Endangered Whooping Crane family reintroduced to the wild

Sharing is caring!

White Oak Conservation
Press Release
August 28, 2018 3:38 p.m.

White Oak Conservation and International Crane Foundation move family of 4 to Horicon Wildlife Refuge in Wisconsin

 

The photo was captured by remote camera at White Oak, as there has been virtually no human interaction with these cranes.

Yulee, Fla. (Aug 28, 2018) — White Oak Conservation is pleased to announce that two young whooping cranes that were hatched this spring at White Oak were reintroduced to the wild this weekend with their mother and father.

The family of four were flown by private jet to Horicon National Wildlife Refuge in eastern Wisconsin, the culmination of a successful breeding program of this critically endangered species, conducted with the International Crane Foundation and the Whooping Crane Eastern Partnership (WCEP).

The young cranes, a male and a female, hatched in late April at White Oak Conservation, a wildlife refuge in northeastern Florida owned by philanthropists Mark and Kimbra Walter. Since then, they have grown nearly as big as their parents and have been taught to fly by their father 16-11, also known as Grasshopper, and their mother 18-12, known as Hemlock.

Photos and videos of the crane family while they were at White Oak are available here.

The young cranes are now able to fly and the whole family has been fitted with VHF and GPS telemetry devices attached to their color bands, which will allow researchers to track their future movements. The family was transported to Wisconsin on a private flight donated by Windway Capital Corporation, which has been donating flights to the ICF and whooping crane recovery program since the early 1980s.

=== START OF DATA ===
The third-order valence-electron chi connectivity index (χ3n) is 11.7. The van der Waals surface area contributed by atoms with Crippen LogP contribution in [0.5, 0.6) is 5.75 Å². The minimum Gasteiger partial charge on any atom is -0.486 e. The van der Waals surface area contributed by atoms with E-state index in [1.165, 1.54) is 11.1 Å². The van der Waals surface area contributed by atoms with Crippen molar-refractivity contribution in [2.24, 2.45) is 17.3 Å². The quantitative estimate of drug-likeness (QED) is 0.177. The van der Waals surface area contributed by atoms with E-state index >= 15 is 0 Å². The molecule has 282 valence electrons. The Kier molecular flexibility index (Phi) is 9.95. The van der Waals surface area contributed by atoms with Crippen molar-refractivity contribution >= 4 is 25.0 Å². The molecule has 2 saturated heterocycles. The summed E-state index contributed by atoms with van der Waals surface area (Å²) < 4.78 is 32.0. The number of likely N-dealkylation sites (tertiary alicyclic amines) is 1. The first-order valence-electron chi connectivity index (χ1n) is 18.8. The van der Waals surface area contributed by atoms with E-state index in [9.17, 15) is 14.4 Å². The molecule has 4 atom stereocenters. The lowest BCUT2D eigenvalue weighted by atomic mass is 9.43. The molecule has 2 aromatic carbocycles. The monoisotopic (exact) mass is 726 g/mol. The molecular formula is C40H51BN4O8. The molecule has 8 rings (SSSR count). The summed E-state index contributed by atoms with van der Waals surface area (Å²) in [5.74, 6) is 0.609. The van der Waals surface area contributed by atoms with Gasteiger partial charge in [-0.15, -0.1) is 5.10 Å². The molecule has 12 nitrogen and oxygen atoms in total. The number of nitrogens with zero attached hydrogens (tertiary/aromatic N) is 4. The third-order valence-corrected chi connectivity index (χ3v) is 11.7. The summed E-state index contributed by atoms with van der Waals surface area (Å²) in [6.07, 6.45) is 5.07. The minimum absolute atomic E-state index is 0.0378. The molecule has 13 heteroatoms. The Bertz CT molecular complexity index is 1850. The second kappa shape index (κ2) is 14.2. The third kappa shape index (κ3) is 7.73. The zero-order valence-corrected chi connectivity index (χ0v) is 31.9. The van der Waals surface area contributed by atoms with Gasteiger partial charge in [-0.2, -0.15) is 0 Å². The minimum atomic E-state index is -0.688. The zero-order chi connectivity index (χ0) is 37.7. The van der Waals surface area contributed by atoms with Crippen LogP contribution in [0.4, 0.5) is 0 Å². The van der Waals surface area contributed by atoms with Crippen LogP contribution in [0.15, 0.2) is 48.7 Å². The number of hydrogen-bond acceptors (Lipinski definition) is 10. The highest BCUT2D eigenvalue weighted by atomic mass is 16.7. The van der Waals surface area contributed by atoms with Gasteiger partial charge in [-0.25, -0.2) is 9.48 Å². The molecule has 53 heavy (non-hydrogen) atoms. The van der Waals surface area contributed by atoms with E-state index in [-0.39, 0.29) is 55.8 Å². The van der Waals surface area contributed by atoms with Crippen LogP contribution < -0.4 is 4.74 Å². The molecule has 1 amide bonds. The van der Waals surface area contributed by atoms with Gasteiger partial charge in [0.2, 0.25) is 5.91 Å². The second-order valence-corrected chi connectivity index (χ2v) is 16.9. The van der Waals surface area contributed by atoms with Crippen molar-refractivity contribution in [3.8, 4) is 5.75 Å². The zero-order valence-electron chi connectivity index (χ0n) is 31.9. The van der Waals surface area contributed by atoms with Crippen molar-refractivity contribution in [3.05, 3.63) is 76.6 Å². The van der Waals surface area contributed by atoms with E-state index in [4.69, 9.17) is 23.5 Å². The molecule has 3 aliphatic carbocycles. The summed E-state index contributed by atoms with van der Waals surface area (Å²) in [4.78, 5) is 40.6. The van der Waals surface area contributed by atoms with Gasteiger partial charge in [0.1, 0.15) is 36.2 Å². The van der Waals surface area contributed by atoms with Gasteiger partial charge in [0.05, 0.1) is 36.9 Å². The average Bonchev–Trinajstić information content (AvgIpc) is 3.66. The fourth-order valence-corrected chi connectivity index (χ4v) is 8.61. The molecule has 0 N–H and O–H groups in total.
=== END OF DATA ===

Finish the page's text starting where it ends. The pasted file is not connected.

“White Oak’s mission is to save endangered species around the globe, and as this case shows, exceptional care and planning among many partners is required to achieve it,” Mark Walter said. “This month’s events make me hopeful for the future of the whooping crane.”

Related Story:  North Florida Land Trust has been awarded the Healthy Watershed Consortium Grant

Grasshopper was raised by the International Crane Foundation in Wisconsin and released at Horicon in 2011. Hemlock also was reared by the International Crane Foundation, but remained at the foundation’s headquarters until both cranes were moved to White Oak in October 2016 and introduced for breeding.

The 4-month-old cranes — 73-18 and 74-18 — are the adult pair’s first offspring. Their hatches were a milestone for the species, as only 700 to 800 whooping cranes remain in North America because of hunting, power line collisions, habitat reduction and encroachment.

At Horicon, the family is first settling into an enclosure in the adult male’s old territory and will be moved into the larger marsh after a short period of acclimation. The adult male will teach the family to survive in the wild, and all four cranes are expected to migrate as a family to their wintering area in the fall. The family likely will stay together until the next breeding season, in spring 2019, when the young cranes will strike out on their own. The adult cranes typically pair for life.